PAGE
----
dreamscape lighting, 97 and 98 CRI architectural LED fixtures

Anders Hoveland

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I think super high CRI LED emitters are now just beginning to appear in architectural light fixtures.

I have been checking out the website of dreamscape lighting manufacturing, inc.
particularly their 'Reflections V Damp Location High CRI LED Bath and Vanity Lighting' and 'DLED-9000 Recessed Dimmable LED Linear Fixture with Acrylic Diffuser'

http://www.dreamscapelighting.com/dream_product/reflections-v-high-cri-led-bath-and-vanity-lighting/

http://www.dreamscapelighting.com/dream_product/recessed-dimmable-led-linear-fixture/

The first is rated 97 CRI, 3000K (R9 93) and the second is rated is rated 98 CRI. I am not sure what type of emitters they are using (what brand, or whether they are blue-chip or violet-chip emitters).
Taking the numbers from the specifications, the efficiency seems very high too. I am a little suspicious if these specifications are real, but they seem to be a reputable company, and many of their other products only claim 95 CRI (which is much more believable, I have a 95 CRI LED fixture that was bought 3 years ago).
 

SemiMan

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I think super high CRI LED emitters are now just beginning to appear in architectural light fixtures.

I have been checking out the website of dreamscape lighting manufacturing, inc.
particularly their 'Reflections V Damp Location High CRI LED Bath and Vanity Lighting' and 'DLED-9000 Recessed Dimmable LED Linear Fixture with Acrylic Diffuser'

http://www.dreamscapelighting.com/dream_product/reflections-v-high-cri-led-bath-and-vanity-lighting/

http://www.dreamscapelighting.com/dream_product/recessed-dimmable-led-linear-fixture/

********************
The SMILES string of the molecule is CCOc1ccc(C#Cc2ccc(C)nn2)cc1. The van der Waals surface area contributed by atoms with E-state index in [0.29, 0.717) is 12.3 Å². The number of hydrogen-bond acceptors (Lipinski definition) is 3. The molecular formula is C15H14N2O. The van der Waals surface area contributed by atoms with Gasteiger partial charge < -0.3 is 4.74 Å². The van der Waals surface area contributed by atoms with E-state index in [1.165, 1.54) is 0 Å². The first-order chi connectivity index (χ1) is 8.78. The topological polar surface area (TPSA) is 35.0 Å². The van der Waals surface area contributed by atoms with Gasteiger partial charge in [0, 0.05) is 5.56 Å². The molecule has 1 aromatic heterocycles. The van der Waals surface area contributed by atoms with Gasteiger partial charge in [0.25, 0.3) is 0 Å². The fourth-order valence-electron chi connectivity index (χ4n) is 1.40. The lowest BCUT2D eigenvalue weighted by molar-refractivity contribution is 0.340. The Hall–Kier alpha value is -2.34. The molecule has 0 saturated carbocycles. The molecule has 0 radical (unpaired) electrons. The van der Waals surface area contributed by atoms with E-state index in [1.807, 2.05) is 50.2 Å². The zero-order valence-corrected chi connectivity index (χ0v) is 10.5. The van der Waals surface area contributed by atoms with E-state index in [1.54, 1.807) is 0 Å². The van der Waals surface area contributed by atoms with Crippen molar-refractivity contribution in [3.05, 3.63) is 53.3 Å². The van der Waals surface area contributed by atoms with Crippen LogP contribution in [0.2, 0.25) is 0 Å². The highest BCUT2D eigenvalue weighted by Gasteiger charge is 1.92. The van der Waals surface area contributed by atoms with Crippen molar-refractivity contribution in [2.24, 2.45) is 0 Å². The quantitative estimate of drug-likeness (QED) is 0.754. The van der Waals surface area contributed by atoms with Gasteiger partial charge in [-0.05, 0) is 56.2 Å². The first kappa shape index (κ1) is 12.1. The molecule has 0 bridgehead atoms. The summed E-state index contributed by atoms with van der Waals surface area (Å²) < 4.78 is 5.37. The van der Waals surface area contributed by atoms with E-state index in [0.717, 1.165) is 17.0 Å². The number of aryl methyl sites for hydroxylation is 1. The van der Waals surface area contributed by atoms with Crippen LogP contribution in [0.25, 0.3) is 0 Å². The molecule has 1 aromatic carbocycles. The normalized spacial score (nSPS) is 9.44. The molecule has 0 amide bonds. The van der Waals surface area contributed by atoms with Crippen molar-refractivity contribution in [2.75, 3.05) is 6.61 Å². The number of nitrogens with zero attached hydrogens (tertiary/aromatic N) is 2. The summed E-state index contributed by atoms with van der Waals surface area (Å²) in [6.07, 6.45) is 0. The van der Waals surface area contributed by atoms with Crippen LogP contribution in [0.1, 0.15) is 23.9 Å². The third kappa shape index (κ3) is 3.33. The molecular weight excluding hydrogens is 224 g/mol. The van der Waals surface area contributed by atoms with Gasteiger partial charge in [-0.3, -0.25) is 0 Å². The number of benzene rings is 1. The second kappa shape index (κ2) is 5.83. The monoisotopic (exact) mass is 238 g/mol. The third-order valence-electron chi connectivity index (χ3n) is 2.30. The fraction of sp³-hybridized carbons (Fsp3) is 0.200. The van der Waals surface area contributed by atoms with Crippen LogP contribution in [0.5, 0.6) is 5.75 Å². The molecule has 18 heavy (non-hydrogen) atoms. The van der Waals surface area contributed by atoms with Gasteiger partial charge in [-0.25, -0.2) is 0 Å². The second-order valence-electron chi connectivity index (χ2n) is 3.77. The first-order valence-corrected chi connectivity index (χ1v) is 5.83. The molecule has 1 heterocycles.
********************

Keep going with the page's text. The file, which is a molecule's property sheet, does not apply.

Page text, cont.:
The first is rated 97 CRI, 3000K (R9 93) and the second is rated is rated 98 CRI. I am not sure what type of emitters they are using (what brand, or whether they are blue-chip or violet-chip emitters).
Taking the numbers from the specifications, the efficiency seems very high too. I am a little suspicious if these specifications are real, but they seem to be a reputable company, and many of their other products only claim 95 CRI (which is much more believable, I have a 95 CRI LED fixture that was bought 3 years ago).

All it takes is one LM79 Report with a 97CRI to be able to claim .. 97CRI (which is only Ra).

They are using SMT emitters and only Yuji comes close to this that I know ... though I think I have another data sheet from someone else. The LM79 shows a smooth spectrum.

I am going to guess custom diffuser with some filtering capacity. Been there, done that .... actually the diffuser can be quite a pain for maintaining color ... heck, even the paint used on the inside of a fixture can screw up the color good or bad.
 

markr6

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I saw "Anders Hoveland" and "CRI", so I immediately came here just to see if the first response was by SemiMan :) You guys crack me up!
 

SemiMan

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LOL but I keep Anders on his toes and the quality of the posts and information in them has gone way up.
 

beanbag

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I just have a general question, which is how do us retail consumers exchange money for these products? Or more specifically, just the shining parts? It looks like these are somehow bundled with all kinds of fancy trimmings, and meant to be bought by installers to work on big projects. All I need is some ghetto strips of brightness from the beams of my ceiling. And how come there are these things with very high CRI's and high R9's across the board, and all I can find (without really knowing where to look) are these 80 and 90 CRI products like the CREEs with R9 in the 50's. What am I missing out here? Where is the easily accessible good stuff?
 

Anders Hoveland